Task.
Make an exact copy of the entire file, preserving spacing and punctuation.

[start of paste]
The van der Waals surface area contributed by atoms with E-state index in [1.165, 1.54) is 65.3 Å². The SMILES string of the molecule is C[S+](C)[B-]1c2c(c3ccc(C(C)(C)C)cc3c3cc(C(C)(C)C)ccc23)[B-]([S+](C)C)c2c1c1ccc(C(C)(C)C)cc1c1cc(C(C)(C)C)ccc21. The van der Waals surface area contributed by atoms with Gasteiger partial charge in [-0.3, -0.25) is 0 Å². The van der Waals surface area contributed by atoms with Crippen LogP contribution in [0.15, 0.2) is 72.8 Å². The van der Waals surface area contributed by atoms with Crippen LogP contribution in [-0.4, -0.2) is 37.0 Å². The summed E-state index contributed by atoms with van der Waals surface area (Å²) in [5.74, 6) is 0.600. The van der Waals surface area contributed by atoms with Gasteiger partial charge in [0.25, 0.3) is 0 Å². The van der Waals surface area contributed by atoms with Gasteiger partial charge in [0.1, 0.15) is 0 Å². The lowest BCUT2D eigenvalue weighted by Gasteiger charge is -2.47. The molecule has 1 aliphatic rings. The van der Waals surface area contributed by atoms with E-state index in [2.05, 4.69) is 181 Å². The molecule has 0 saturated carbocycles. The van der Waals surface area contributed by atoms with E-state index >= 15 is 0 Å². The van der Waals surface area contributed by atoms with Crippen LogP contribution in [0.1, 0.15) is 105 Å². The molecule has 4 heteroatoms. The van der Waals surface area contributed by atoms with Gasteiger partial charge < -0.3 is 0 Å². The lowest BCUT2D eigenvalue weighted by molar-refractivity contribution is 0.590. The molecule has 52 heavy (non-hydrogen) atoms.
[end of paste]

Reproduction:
The van der Waals surface area contributed by atoms with E-state index in [1.165, 1.54) is 65.3 Å². The SMILES string of the molecule is C[S+](C)[B-]1c2c(c3ccc(C(C)(C)C)cc3c3cc(C(C)(C)C)ccc23)[B-]([S+](C)C)c2c1c1ccc(C(C)(C)C)cc1c1cc(C(C)(C)C)ccc21. The van der Waals surface area contributed by atoms with Gasteiger partial charge in [-0.3, -0.25) is 0 Å². The van der Waals surface area contributed by atoms with Crippen LogP contribution in [0.15, 0.2) is 72.8 Å². The van der Waals surface area contributed by atoms with Crippen LogP contribution in [-0.4, -0.2) is 37.0 Å². The summed E-state index contributed by atoms with van der Waals surface area (Å²) in [5.74, 6) is 0.600. The van der Waals surface area contributed by atoms with Gasteiger partial charge in [0.25, 0.3) is 0 Å². The van der Waals surface area contributed by atoms with Gasteiger partial charge in [0.1, 0.15) is 0 Å². The lowest BCUT2D eigenvalue weighted by Gasteiger charge is -2.47. The molecule has 1 aliphatic rings. The van der Waals surface area contributed by atoms with E-state index in [2.05, 4.69) is 181 Å². The molecule has 0 saturated carbocycles. The van der Waals surface area contributed by atoms with E-state index >= 15 is 0 Å². The van der Waals surface area contributed by atoms with Crippen LogP contribution in [0.1, 0.15) is 105 Å². The molecule has 4 heteroatoms. The van der Waals surface area contributed by atoms with Gasteiger partial charge < -0.3 is 0 Å². The lowest BCUT2D eigenvalue weighted by molar-refractivity contribution is 0.590. The molecule has 52 heavy (non-hydrogen) atoms.